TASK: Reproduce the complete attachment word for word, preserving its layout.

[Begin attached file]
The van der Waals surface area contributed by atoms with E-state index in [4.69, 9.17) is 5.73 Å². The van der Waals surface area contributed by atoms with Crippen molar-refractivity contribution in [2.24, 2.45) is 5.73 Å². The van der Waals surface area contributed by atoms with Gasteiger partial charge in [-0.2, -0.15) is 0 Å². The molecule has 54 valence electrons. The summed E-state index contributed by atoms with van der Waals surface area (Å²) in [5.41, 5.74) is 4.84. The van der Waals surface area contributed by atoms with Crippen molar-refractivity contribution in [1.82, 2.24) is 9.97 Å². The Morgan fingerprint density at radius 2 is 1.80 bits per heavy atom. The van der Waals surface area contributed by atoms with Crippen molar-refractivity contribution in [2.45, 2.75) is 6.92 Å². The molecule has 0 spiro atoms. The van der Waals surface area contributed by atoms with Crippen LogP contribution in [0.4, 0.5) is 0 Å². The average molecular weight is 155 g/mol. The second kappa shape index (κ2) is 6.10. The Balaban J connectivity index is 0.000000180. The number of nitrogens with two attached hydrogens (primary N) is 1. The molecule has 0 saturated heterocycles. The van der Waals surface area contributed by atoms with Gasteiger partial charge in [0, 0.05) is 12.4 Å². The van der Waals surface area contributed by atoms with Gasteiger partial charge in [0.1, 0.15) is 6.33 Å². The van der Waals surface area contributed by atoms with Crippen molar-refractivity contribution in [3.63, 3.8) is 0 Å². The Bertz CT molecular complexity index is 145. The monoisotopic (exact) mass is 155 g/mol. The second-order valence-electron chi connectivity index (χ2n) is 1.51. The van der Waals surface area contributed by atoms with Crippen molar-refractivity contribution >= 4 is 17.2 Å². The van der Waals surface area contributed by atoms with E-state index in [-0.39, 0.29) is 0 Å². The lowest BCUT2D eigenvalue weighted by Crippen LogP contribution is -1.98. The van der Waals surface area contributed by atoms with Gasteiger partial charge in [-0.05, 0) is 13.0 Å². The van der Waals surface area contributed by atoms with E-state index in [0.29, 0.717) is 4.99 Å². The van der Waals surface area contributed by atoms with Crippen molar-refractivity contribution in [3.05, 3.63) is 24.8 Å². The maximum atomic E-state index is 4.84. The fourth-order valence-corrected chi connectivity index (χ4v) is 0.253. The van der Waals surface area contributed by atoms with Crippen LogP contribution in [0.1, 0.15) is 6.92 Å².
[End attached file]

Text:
The van der Waals surface area contributed by atoms with E-state index in [4.69, 9.17) is 5.73 Å². The van der Waals surface area contributed by atoms with Crippen molar-refractivity contribution in [2.24, 2.45) is 5.73 Å². The van der Waals surface area contributed by atoms with Gasteiger partial charge in [-0.2, -0.15) is 0 Å². The molecule has 54 valence electrons. The summed E-state index contributed by atoms with van der Waals surface area (Å²) in [5.41, 5.74) is 4.84. The van der Waals surface area contributed by atoms with Crippen molar-refractivity contribution in [1.82, 2.24) is 9.97 Å². The Morgan fingerprint density at radius 2 is 1.80 bits per heavy atom. The van der Waals surface area contributed by atoms with Crippen molar-refractivity contribution in [2.45, 2.75) is 6.92 Å². The molecule has 0 spiro atoms. The van der Waals surface area contributed by atoms with Crippen LogP contribution in [0.4, 0.5) is 0 Å². The average molecular weight is 155 g/mol. The second kappa shape index (κ2) is 6.10. The Balaban J connectivity index is 0.000000180. The number of nitrogens with two attached hydrogens (primary N) is 1. The molecule has 0 saturated heterocycles. The van der Waals surface area contributed by atoms with Gasteiger partial charge in [0, 0.05) is 12.4 Å². The van der Waals surface area contributed by atoms with Gasteiger partial charge in [0.1, 0.15) is 6.33 Å². The van der Waals surface area contributed by atoms with Crippen molar-refractivity contribution in [3.63, 3.8) is 0 Å². The Bertz CT molecular complexity index is 145. The monoisotopic (exact) mass is 155 g/mol. The second-order valence-electron chi connectivity index (χ2n) is 1.51. The van der Waals surface area contributed by atoms with Crippen molar-refractivity contribution >= 4 is 17.2 Å². The van der Waals surface area contributed by atoms with E-state index in [-0.39, 0.29) is 0 Å². The lowest BCUT2D eigenvalue weighted by Crippen LogP contribution is -1.98. The van der Waals surface area contributed by atoms with Gasteiger partial charge in [-0.05, 0) is 13.0 Å². The van der Waals surface area contributed by atoms with E-state index in [0.29, 0.717) is 4.99 Å². The van der Waals surface area contributed by atoms with Crippen molar-refractivity contribution in [3.05, 3.63) is 24.8 Å². The maximum atomic E-state index is 4.84. The fourth-order valence-corrected chi connectivity index (χ4v) is 0.253. The van der Waals surface area contributed by atoms with Crippen LogP contribution in [0.1, 0.15) is 6.92 Å².